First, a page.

Yesterday a move to block associated party loans was defeated at the Premier League shareholders meeting.
The rule required 14 votes to pass but only managed to acquire 12 votes meaning that the rule, which seemed designed to stifle Newcastle in January, did not go through.
Newcastle, of course, aren't the only Premier League side whose owners have a stake in other football clubs, but the timing of this vote, coming after Newcastle declared an interest in loaning Ruben Neves from PIF-owned Al-Hilal to cover for the suspended Sandro Tonali, was just a bit too suspicious.
The results of the vote have now been made public so Newcastle fans now know which clubs took the same side as Newcastle on the matter.
Obviously, Newcastle voted no on the proposal as did Manchester City who have a network of clubs set up to make trading easier. Other clubs with associated parties who voted down the rule were Nottingham Forest, Chelsea, Sheffield United and Wolves.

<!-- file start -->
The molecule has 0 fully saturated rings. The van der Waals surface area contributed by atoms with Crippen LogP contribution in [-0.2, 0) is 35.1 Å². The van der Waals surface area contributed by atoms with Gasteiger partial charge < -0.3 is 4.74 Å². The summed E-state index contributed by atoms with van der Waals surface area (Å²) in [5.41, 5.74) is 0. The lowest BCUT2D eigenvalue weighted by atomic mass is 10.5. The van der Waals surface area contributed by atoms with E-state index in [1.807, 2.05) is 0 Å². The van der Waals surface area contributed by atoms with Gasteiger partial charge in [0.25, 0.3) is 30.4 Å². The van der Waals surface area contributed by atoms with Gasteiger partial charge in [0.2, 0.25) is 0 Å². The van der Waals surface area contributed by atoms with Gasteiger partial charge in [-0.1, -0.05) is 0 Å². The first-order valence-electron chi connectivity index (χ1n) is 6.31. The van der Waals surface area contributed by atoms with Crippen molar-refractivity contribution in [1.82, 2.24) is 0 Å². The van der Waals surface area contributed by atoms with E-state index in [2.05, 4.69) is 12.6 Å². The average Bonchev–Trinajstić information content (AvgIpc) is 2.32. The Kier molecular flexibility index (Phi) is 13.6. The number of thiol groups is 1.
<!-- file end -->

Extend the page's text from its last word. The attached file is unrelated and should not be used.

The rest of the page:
Everton, who are in the middle of a takeover by the 777 Group who own several clubs around the world also voted no, as did Burnley who have no associated parties, so thank you for voting with your head, Burnley.
Another vote took place which was to tighten up the rules around commercial deals, once again more than likely aimed at us to stop Saudi-based investors pumping money into the club, but that one also failed 13-7.
All in all it was a bad day for
Liverpool and Tottenham the Premier League shareholders as their plot to derail Newcastle's progress was stopped in its tracks.
So now we will head off to Saudi Arabia, and come back with some top-quality loans and a £1billion stadium naming rights deal with Aramco. Nice.
Probably not, but imagine it. Go on, imagine. Imagine all that fume. Breathe it in.
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